U.S. Secretary of State Condoleezza Rice met Saturday with Iraq's prime minister in their first face-to-face talks since a Baghdad shootout involving guards from a U.S. company protecting American diplomats.
Rice and Prime Minister Nouri al-Maliki were among numerous top diplomats and officials from Iraq's neighbors, including Iran and Syria, which the United States accuses of destabilizing Iraq, gathering at the United Nations with U.N. chief Ban Ki-moon to discuss Iraq's future.
Neither spoke to reporters as they entered the room for the meeting, which came as a senior Iraqi official in Baghdad said Iraqi investigators have a videotape that shows employees of Blackwater USA opening fire against civilians without provocation on Sept. 16.
At the same time, Iraq's Interior Ministry said it had expanded its investigation of the shooting to include six other incidents involving Blackwater guards over the past seven months.
The developments added to rising U.S.-Iraqi tensions, which shot up following last Sunday's shooting that killed at least 11 Iraqis, including civilians.
Despite that, al-Maliki said before the session that he believed security was improving in Iraq and urged the United Nations to boost its presence in his country.
"The security situation ... has begun to develop tremendously, and the Baghdad of today is different from the Baghdad of yesterday," he said after a solo meeting with Ban.
The Rice-al-Maliki talks here, held as part of a wider meeting on Iraqi economic and political goals, are the highest-level encounter between the governments since the incident and since Rice on Friday announced a full review of State Department security in Iraq.
They precede a meeting between al-Maliki and President George W. Bush next week on the sidelines of the annual U.N. General Assembly.
The security review that Rice announced will examine the rules of engagement followed by security contractors as well as rules and regulations that govern their operations. That includes the jurisdiction in which contractors should be covered and the immunity from prosecution by Iraqi and U.S. military courts that they now enjoy.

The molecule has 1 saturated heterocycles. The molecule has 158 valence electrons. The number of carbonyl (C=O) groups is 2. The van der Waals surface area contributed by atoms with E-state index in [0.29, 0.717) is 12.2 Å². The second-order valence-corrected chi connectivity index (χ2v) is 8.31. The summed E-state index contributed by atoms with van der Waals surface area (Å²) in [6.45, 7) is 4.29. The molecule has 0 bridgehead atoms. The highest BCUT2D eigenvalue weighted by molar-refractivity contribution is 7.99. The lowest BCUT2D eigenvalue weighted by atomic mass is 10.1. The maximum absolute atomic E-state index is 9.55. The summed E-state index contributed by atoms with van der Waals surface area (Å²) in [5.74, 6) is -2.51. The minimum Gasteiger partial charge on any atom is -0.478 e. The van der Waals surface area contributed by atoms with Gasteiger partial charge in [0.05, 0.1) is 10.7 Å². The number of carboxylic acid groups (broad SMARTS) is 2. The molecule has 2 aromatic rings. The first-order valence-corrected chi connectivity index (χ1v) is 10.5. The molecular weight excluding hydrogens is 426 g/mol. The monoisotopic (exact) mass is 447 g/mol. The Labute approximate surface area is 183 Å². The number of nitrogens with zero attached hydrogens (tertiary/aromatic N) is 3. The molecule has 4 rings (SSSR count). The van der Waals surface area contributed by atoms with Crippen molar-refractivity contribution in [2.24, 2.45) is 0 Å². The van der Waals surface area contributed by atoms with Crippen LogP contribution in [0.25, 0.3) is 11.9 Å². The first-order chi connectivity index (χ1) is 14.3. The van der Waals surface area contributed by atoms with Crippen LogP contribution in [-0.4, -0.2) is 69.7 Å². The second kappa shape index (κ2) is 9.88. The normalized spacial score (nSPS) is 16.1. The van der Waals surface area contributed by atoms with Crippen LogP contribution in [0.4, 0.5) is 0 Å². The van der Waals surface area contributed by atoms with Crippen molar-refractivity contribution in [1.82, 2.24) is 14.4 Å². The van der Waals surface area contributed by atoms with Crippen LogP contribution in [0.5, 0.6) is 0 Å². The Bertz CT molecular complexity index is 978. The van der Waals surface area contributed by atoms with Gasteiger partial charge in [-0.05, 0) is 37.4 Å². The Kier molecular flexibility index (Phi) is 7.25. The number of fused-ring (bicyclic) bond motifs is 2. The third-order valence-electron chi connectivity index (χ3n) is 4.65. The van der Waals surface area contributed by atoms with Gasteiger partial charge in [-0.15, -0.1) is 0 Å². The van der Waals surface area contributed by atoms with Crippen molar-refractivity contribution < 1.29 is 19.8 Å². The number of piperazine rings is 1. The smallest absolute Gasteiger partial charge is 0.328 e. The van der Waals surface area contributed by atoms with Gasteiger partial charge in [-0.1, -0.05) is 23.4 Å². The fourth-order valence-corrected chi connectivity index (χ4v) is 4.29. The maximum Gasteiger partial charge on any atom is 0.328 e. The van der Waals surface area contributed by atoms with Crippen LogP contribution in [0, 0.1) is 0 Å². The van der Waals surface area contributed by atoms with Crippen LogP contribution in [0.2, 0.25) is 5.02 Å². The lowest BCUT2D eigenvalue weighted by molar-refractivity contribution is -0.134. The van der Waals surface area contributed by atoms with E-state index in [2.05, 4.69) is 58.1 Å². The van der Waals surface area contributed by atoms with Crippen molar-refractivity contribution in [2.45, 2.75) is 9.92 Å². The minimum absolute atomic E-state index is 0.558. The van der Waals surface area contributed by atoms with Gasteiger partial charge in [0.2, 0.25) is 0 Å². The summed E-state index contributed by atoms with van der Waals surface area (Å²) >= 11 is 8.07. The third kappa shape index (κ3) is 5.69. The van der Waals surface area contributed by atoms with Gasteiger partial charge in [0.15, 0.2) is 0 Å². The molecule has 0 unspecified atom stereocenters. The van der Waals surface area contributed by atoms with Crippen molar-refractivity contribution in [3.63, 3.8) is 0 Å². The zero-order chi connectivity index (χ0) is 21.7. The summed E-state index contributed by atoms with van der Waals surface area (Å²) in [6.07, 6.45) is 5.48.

A joint U.S.-Iraqi commission is also beginning to look at widely conflicting accounts of last weekend's incident; the first session was planned for Sunday.
American witnesses have said the security guards were responding to an attack. Many Iraqi witnesses have told investigators the shooting was unprovoked. The prime minister has called the incident a "crime" and his government has suggested that the U.S. no longer use Blackwater for security.
But the State Department relies heavily on private contractors to protect U.S. diplomats and other civilian U.S. government personnel in Iraq because it lacks the means to do so itself.
Blackwater has said its guards, protecting a U.S. diplomatic convoy, were returning fire from insurgents and acted appropriately.
Rice spoke to al-Maliki by telephone Monday to express regret for the deaths. At that time, she asked that he hold off from any action against Blackwater until all the facts were known.
Iraqi officials, who initially said they would ban the company, have shown no sign of easing their criticism. The killings have outraged many Iraqis, who long have resented the presence of armed Western security contractors, considering them an arrogant mercenary force that abuses Iraqis in their own country.
Iraq's Interior Ministry now is looking at other incidents involving Blackwater employees.
Maj. Gen. Abdul-Karim Khalaf said the Moyock, North Carolina-based company has been implicated in six other incidents over the past seven months, including a Feb. 7 shooting outside Iraqi state television in Baghdad in which three building guards were fatally shot.
Blackwater USA spokeswoman Anne Tyrrell had no comment when reached by telephone Saturday morning.
In Other Developments: